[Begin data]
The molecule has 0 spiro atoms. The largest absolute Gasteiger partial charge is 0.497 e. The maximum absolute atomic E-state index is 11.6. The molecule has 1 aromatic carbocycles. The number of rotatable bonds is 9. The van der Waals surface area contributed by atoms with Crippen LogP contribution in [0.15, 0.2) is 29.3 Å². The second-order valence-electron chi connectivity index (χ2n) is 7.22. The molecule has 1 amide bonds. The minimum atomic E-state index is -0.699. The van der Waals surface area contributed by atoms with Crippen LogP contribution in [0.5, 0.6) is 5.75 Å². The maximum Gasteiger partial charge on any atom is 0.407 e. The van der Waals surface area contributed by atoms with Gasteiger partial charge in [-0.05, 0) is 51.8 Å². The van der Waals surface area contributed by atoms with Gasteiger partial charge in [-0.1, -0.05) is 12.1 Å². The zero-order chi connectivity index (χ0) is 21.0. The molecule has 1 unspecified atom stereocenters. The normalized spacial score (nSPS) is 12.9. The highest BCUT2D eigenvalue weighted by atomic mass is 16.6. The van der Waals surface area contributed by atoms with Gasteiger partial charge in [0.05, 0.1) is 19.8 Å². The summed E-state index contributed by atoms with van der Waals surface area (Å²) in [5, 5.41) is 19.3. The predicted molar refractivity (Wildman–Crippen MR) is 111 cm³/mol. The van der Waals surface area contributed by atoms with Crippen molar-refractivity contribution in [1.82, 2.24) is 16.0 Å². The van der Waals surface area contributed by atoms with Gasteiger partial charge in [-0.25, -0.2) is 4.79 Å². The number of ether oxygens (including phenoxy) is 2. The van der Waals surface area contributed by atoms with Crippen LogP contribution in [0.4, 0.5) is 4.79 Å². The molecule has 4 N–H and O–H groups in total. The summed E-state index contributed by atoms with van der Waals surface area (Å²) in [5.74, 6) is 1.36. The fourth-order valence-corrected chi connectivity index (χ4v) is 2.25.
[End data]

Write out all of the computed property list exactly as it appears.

The molecule has 0 spiro atoms. The largest absolute Gasteiger partial charge is 0.497 e. The maximum absolute atomic E-state index is 11.6. The molecule has 1 aromatic carbocycles. The number of rotatable bonds is 9. The van der Waals surface area contributed by atoms with Crippen LogP contribution in [0.15, 0.2) is 29.3 Å². The second-order valence-electron chi connectivity index (χ2n) is 7.22. The molecule has 1 amide bonds. The minimum atomic E-state index is -0.699. The van der Waals surface area contributed by atoms with Crippen LogP contribution in [0.5, 0.6) is 5.75 Å². The maximum Gasteiger partial charge on any atom is 0.407 e. The van der Waals surface area contributed by atoms with Gasteiger partial charge in [-0.05, 0) is 51.8 Å². The van der Waals surface area contributed by atoms with Gasteiger partial charge in [-0.1, -0.05) is 12.1 Å². The zero-order chi connectivity index (χ0) is 21.0. The molecule has 1 unspecified atom stereocenters. The normalized spacial score (nSPS) is 12.9. The highest BCUT2D eigenvalue weighted by atomic mass is 16.6. The van der Waals surface area contributed by atoms with Gasteiger partial charge in [0.05, 0.1) is 19.8 Å². The summed E-state index contributed by atoms with van der Waals surface area (Å²) in [5, 5.41) is 19.3. The predicted molar refractivity (Wildman–Crippen MR) is 111 cm³/mol. The van der Waals surface area contributed by atoms with Crippen molar-refractivity contribution in [1.82, 2.24) is 16.0 Å². The van der Waals surface area contributed by atoms with Gasteiger partial charge in [-0.25, -0.2) is 4.79 Å². The number of ether oxygens (including phenoxy) is 2. The van der Waals surface area contributed by atoms with Crippen LogP contribution in [0.4, 0.5) is 4.79 Å². The molecule has 4 N–H and O–H groups in total. The summed E-state index contributed by atoms with van der Waals surface area (Å²) in [5.74, 6) is 1.36. The fourth-order valence-corrected chi connectivity index (χ4v) is 2.25.